The Canadian Wheat Board’s partnership with U.S. weather data firm WeatherBug has gone to the next step with the launch of a new online weather centre for Prairie farmers.
The new weather centre, launched Wednesday at the Western Canada Farm Progress Show in Regina, gives subscribing farmers the ability to manage data from the CWB/WeatherBug weather monitoring network, which the board called “the most extensive” in Western Canada.
The online centre is fed with data from a subscribing farmer’s own weather station, if he or she has one, along with “hundreds” of others installed in recent months on farms, at JRI’s Pioneer Grain elevators, and at farm retail outlets across the West, the CWB said.
Farmers who buy a $900 WeatherBug monitoring station to install on their property can subscribe to the online weather centre via the CWB’s e-Services page on the board’s web site for $99 per year. Farmers without a weather station can subscribe for $199 per year.
Subscribers can access weather station information through home computers, personal handheld devices or cellphones, and weather information is updated every few seconds, with localized forecasts updated hourly and weather warning alerts available, the CWB said.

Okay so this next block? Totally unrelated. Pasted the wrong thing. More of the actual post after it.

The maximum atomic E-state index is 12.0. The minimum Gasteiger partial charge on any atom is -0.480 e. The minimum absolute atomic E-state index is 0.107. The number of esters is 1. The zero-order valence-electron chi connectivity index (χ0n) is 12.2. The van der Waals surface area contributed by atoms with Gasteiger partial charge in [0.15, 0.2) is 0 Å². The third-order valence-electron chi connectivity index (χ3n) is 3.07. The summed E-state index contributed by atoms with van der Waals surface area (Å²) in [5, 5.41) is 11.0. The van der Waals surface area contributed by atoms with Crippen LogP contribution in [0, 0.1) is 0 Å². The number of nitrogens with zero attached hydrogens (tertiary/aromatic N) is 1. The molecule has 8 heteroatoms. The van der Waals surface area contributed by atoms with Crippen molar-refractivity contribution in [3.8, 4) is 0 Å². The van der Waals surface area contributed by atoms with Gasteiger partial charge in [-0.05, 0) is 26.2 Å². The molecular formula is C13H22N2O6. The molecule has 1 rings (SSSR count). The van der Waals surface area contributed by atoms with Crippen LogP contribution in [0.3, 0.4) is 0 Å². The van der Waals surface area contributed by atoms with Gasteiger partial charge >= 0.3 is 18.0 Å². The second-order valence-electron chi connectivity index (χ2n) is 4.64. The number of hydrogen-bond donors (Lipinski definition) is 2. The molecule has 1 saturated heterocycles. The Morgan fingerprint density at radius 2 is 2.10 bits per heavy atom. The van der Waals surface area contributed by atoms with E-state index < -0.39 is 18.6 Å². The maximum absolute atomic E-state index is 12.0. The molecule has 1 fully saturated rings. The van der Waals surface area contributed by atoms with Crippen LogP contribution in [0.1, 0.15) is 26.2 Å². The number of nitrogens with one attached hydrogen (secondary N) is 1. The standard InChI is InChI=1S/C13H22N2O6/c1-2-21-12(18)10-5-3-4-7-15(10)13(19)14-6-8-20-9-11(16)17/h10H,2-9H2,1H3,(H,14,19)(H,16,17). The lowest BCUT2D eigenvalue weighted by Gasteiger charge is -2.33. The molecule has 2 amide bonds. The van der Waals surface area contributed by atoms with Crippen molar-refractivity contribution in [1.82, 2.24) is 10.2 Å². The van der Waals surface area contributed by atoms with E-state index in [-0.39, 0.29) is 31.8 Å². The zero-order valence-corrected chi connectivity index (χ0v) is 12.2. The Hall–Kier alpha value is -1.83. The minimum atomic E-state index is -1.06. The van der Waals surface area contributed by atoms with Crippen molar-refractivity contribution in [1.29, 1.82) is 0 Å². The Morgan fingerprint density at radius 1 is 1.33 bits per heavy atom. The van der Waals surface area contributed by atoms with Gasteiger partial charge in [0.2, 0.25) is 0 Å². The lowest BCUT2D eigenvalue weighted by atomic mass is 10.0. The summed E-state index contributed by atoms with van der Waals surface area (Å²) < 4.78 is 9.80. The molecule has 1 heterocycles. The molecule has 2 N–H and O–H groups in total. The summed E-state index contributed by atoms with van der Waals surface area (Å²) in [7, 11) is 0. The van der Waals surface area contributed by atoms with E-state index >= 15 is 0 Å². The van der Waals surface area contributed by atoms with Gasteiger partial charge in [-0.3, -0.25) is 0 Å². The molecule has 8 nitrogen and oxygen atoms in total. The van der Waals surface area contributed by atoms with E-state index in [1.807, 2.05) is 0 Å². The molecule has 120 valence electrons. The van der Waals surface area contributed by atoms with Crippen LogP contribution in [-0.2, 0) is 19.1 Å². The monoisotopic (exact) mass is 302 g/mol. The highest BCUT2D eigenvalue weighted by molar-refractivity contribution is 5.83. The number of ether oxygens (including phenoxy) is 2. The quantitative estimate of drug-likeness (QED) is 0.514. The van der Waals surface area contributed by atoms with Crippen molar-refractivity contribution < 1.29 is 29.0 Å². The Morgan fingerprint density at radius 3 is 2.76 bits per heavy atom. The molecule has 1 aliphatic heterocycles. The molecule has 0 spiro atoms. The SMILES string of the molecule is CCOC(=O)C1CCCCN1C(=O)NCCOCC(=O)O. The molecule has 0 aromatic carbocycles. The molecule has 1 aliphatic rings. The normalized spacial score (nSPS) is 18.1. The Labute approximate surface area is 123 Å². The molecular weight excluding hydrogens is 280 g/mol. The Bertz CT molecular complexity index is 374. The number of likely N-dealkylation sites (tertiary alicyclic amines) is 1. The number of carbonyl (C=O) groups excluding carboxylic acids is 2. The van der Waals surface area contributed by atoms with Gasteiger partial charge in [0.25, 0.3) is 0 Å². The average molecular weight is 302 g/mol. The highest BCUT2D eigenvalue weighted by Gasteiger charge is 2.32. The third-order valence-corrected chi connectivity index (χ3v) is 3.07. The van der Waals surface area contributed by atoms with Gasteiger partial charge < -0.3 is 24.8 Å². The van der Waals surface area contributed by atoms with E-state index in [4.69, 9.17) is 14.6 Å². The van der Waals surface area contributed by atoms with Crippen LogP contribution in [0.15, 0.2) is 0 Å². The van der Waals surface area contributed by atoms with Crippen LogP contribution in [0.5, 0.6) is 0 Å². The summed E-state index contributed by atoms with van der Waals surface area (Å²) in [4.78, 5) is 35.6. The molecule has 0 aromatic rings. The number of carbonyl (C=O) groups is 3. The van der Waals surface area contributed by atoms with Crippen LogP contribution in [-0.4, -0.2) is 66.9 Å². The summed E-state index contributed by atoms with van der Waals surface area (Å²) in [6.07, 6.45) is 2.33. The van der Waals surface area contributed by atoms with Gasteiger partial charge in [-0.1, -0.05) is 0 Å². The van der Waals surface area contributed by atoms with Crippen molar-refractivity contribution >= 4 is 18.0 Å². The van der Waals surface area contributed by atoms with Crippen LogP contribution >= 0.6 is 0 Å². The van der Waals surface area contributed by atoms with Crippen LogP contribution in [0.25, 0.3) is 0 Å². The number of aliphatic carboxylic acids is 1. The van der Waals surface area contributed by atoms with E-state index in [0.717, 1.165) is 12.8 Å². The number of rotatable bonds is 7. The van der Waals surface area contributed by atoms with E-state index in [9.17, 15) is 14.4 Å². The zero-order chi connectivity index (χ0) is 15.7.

The latest addition to the station network is on the roof of the Credit Union EventPlex at Ipsco Place (formerly Regina Exhibition Park), host venue for the Farm Progress Show. The CWB is offering farmers a look at the data at its booth at Banner Hall in the Queensbury Convention Centre, through Friday.
“This new weather network is proving extremely popular with Prairie producers,” said CWB weather analyst Guy Ash, who heads the WeatherBug project for the board.
“We are struggling to keep up with demand at this point, which is a good indicator of the need that’s out there,” Ash said in a release Wednesday. “Producers want very specific weather information to feed into their farm management plans — whether it’s for maximizing fertilizer applications or estimating crop quality.”
Alberta-based Parkland Agri-Services, Bayer CropScience and other organizations have signed up to become partners in the CWB/WeatherBug network, the board said. The CWB had initially planned last August to connect over 600 stations over three years, but said it has so far picked up commitments from farmers and other businesses to install about 900 such stations.